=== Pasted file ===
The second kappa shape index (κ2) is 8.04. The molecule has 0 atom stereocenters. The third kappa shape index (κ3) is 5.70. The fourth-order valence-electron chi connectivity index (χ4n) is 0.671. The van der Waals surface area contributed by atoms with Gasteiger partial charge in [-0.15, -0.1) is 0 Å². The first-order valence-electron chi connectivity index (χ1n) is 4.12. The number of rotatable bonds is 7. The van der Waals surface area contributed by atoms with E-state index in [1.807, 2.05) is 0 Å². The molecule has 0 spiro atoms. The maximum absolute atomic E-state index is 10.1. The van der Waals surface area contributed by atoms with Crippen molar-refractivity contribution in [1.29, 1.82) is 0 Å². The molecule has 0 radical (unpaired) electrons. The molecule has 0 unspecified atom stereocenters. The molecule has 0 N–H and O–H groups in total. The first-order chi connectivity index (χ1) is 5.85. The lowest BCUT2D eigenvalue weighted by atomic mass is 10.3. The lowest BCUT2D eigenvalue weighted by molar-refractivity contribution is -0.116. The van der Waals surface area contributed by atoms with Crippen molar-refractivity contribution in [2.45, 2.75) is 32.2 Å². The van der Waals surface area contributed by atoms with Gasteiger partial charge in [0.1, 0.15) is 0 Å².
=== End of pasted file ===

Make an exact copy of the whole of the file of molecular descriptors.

The second kappa shape index (κ2) is 8.04. The molecule has 0 atom stereocenters. The third kappa shape index (κ3) is 5.70. The fourth-order valence-electron chi connectivity index (χ4n) is 0.671. The van der Waals surface area contributed by atoms with Gasteiger partial charge in [-0.15, -0.1) is 0 Å². The first-order valence-electron chi connectivity index (χ1n) is 4.12. The number of rotatable bonds is 7. The van der Waals surface area contributed by atoms with E-state index in [1.807, 2.05) is 0 Å². The molecule has 0 spiro atoms. The maximum absolute atomic E-state index is 10.1. The van der Waals surface area contributed by atoms with Crippen molar-refractivity contribution in [1.29, 1.82) is 0 Å². The molecule has 0 radical (unpaired) electrons. The molecule has 0 unspecified atom stereocenters. The molecule has 0 N–H and O–H groups in total. The first-order chi connectivity index (χ1) is 5.85. The lowest BCUT2D eigenvalue weighted by atomic mass is 10.3. The lowest BCUT2D eigenvalue weighted by molar-refractivity contribution is -0.116. The van der Waals surface area contributed by atoms with Crippen molar-refractivity contribution in [2.45, 2.75) is 32.2 Å². The van der Waals surface area contributed by atoms with Gasteiger partial charge in [0.1, 0.15) is 0 Å².